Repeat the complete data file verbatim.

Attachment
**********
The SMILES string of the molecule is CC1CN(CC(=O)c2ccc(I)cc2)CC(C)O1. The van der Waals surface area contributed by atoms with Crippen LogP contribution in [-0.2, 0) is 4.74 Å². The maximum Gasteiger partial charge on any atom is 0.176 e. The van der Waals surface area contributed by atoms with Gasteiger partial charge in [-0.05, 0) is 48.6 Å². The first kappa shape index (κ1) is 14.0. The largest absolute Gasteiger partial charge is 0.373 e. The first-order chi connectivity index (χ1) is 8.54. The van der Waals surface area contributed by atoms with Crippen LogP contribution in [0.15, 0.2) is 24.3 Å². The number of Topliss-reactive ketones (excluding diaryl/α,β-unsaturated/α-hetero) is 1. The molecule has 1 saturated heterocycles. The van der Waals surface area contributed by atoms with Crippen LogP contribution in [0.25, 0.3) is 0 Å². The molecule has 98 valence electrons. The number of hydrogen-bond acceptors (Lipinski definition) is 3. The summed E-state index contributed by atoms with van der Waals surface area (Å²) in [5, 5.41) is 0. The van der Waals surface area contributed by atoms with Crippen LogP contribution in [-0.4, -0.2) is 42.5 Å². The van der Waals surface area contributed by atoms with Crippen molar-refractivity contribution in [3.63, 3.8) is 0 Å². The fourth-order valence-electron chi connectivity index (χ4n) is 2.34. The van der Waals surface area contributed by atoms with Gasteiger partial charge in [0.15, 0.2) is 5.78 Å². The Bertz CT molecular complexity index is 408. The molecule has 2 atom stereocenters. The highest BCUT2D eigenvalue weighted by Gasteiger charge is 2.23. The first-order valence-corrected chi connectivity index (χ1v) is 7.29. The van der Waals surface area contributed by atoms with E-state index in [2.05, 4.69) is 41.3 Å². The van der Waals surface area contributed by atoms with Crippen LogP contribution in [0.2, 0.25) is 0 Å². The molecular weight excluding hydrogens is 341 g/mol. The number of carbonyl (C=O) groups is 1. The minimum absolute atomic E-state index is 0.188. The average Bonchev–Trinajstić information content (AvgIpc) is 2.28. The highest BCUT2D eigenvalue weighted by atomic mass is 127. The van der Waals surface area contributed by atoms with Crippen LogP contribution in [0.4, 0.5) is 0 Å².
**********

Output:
The SMILES string of the molecule is CC1CN(CC(=O)c2ccc(I)cc2)CC(C)O1. The van der Waals surface area contributed by atoms with Crippen LogP contribution in [-0.2, 0) is 4.74 Å². The maximum Gasteiger partial charge on any atom is 0.176 e. The van der Waals surface area contributed by atoms with Gasteiger partial charge in [-0.05, 0) is 48.6 Å². The first kappa shape index (κ1) is 14.0. The largest absolute Gasteiger partial charge is 0.373 e. The first-order chi connectivity index (χ1) is 8.54. The van der Waals surface area contributed by atoms with Crippen LogP contribution in [0.15, 0.2) is 24.3 Å². The number of Topliss-reactive ketones (excluding diaryl/α,β-unsaturated/α-hetero) is 1. The molecule has 1 saturated heterocycles. The van der Waals surface area contributed by atoms with Crippen LogP contribution in [0.25, 0.3) is 0 Å². The molecule has 98 valence electrons. The number of hydrogen-bond acceptors (Lipinski definition) is 3. The summed E-state index contributed by atoms with van der Waals surface area (Å²) in [5, 5.41) is 0. The van der Waals surface area contributed by atoms with Crippen LogP contribution in [-0.4, -0.2) is 42.5 Å². The van der Waals surface area contributed by atoms with Crippen molar-refractivity contribution in [3.63, 3.8) is 0 Å². The fourth-order valence-electron chi connectivity index (χ4n) is 2.34. The van der Waals surface area contributed by atoms with Gasteiger partial charge in [0.15, 0.2) is 5.78 Å². The Bertz CT molecular complexity index is 408. The molecule has 2 atom stereocenters. The highest BCUT2D eigenvalue weighted by Gasteiger charge is 2.23. The first-order valence-corrected chi connectivity index (χ1v) is 7.29. The van der Waals surface area contributed by atoms with E-state index in [2.05, 4.69) is 41.3 Å². The van der Waals surface area contributed by atoms with Crippen LogP contribution in [0.2, 0.25) is 0 Å². The molecular weight excluding hydrogens is 341 g/mol. The number of carbonyl (C=O) groups is 1. The minimum absolute atomic E-state index is 0.188. The average Bonchev–Trinajstić information content (AvgIpc) is 2.28. The highest BCUT2D eigenvalue weighted by atomic mass is 127. The van der Waals surface area contributed by atoms with Crippen LogP contribution in [0.4, 0.5) is 0 Å².